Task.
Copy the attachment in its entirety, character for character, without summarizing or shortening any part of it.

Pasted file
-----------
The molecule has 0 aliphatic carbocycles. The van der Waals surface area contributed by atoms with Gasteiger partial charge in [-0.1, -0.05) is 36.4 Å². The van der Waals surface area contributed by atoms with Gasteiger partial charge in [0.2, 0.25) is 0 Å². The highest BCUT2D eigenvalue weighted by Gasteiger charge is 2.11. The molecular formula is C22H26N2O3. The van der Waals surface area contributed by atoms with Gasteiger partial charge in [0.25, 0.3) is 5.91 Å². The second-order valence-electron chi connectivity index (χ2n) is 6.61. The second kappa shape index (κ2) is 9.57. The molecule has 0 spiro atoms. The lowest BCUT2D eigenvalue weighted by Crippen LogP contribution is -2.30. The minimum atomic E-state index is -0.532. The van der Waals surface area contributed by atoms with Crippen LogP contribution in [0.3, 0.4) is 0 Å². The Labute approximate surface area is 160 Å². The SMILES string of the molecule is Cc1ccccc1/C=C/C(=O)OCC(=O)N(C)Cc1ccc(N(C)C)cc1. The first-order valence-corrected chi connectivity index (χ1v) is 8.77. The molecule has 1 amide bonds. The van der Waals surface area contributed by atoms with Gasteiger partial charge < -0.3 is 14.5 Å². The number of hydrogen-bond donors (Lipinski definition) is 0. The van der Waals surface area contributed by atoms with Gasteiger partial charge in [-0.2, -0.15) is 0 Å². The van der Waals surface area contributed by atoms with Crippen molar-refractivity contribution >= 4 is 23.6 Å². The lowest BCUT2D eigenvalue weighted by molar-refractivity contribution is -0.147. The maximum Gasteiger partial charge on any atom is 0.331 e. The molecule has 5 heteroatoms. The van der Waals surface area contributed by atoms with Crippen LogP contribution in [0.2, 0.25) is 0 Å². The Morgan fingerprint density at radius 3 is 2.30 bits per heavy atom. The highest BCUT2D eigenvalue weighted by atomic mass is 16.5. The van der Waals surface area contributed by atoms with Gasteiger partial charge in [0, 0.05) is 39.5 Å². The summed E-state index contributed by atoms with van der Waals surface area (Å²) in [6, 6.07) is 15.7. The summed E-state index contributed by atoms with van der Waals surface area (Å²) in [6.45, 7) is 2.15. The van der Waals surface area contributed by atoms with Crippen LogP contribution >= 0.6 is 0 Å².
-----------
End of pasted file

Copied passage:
The molecule has 0 aliphatic carbocycles. The van der Waals surface area contributed by atoms with Gasteiger partial charge in [-0.1, -0.05) is 36.4 Å². The van der Waals surface area contributed by atoms with Gasteiger partial charge in [0.2, 0.25) is 0 Å². The highest BCUT2D eigenvalue weighted by Gasteiger charge is 2.11. The molecular formula is C22H26N2O3. The van der Waals surface area contributed by atoms with Gasteiger partial charge in [0.25, 0.3) is 5.91 Å². The second-order valence-electron chi connectivity index (χ2n) is 6.61. The second kappa shape index (κ2) is 9.57. The molecule has 0 spiro atoms. The lowest BCUT2D eigenvalue weighted by Crippen LogP contribution is -2.30. The minimum atomic E-state index is -0.532. The van der Waals surface area contributed by atoms with Crippen LogP contribution in [0.3, 0.4) is 0 Å². The Labute approximate surface area is 160 Å². The SMILES string of the molecule is Cc1ccccc1/C=C/C(=O)OCC(=O)N(C)Cc1ccc(N(C)C)cc1. The first-order valence-corrected chi connectivity index (χ1v) is 8.77. The molecule has 1 amide bonds. The van der Waals surface area contributed by atoms with Gasteiger partial charge < -0.3 is 14.5 Å². The number of hydrogen-bond donors (Lipinski definition) is 0. The van der Waals surface area contributed by atoms with Gasteiger partial charge in [-0.2, -0.15) is 0 Å². The van der Waals surface area contributed by atoms with Crippen molar-refractivity contribution >= 4 is 23.6 Å². The lowest BCUT2D eigenvalue weighted by molar-refractivity contribution is -0.147. The maximum Gasteiger partial charge on any atom is 0.331 e. The molecule has 5 heteroatoms. The van der Waals surface area contributed by atoms with Crippen LogP contribution in [0.2, 0.25) is 0 Å². The Morgan fingerprint density at radius 3 is 2.30 bits per heavy atom. The highest BCUT2D eigenvalue weighted by atomic mass is 16.5. The van der Waals surface area contributed by atoms with Gasteiger partial charge in [0, 0.05) is 39.5 Å². The summed E-state index contributed by atoms with van der Waals surface area (Å²) in [6, 6.07) is 15.7. The summed E-state index contributed by atoms with van der Waals surface area (Å²) in [6.45, 7) is 2.15. The van der Waals surface area contributed by atoms with Crippen LogP contribution >= 0.6 is 0 Å².